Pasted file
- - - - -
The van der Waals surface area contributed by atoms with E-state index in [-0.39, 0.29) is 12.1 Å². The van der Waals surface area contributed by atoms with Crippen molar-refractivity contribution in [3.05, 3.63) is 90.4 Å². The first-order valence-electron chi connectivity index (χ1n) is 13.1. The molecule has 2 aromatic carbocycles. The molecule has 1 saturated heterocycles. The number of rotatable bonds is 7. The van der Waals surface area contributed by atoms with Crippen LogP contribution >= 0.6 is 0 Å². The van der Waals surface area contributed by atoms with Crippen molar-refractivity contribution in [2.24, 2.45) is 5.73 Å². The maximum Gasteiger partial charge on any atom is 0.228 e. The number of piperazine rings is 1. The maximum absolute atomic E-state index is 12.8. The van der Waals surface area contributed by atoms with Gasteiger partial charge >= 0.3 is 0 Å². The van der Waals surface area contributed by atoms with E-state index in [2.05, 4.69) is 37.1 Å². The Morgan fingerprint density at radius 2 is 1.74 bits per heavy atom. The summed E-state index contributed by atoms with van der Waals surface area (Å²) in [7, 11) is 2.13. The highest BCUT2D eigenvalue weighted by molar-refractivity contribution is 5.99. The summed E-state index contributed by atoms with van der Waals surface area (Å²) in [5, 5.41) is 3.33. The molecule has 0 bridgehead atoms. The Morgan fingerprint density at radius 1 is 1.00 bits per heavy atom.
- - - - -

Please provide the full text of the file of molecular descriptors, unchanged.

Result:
The van der Waals surface area contributed by atoms with E-state index in [-0.39, 0.29) is 12.1 Å². The van der Waals surface area contributed by atoms with Crippen molar-refractivity contribution in [3.05, 3.63) is 90.4 Å². The first-order valence-electron chi connectivity index (χ1n) is 13.1. The molecule has 2 aromatic carbocycles. The molecule has 1 saturated heterocycles. The number of rotatable bonds is 7. The van der Waals surface area contributed by atoms with Crippen LogP contribution >= 0.6 is 0 Å². The van der Waals surface area contributed by atoms with Crippen molar-refractivity contribution in [2.24, 2.45) is 5.73 Å². The maximum Gasteiger partial charge on any atom is 0.228 e. The number of piperazine rings is 1. The maximum absolute atomic E-state index is 12.8. The van der Waals surface area contributed by atoms with Gasteiger partial charge >= 0.3 is 0 Å². The van der Waals surface area contributed by atoms with E-state index in [2.05, 4.69) is 37.1 Å². The Morgan fingerprint density at radius 2 is 1.74 bits per heavy atom. The summed E-state index contributed by atoms with van der Waals surface area (Å²) in [7, 11) is 2.13. The highest BCUT2D eigenvalue weighted by molar-refractivity contribution is 5.99. The summed E-state index contributed by atoms with van der Waals surface area (Å²) in [5, 5.41) is 3.33. The molecule has 0 bridgehead atoms. The Morgan fingerprint density at radius 1 is 1.00 bits per heavy atom.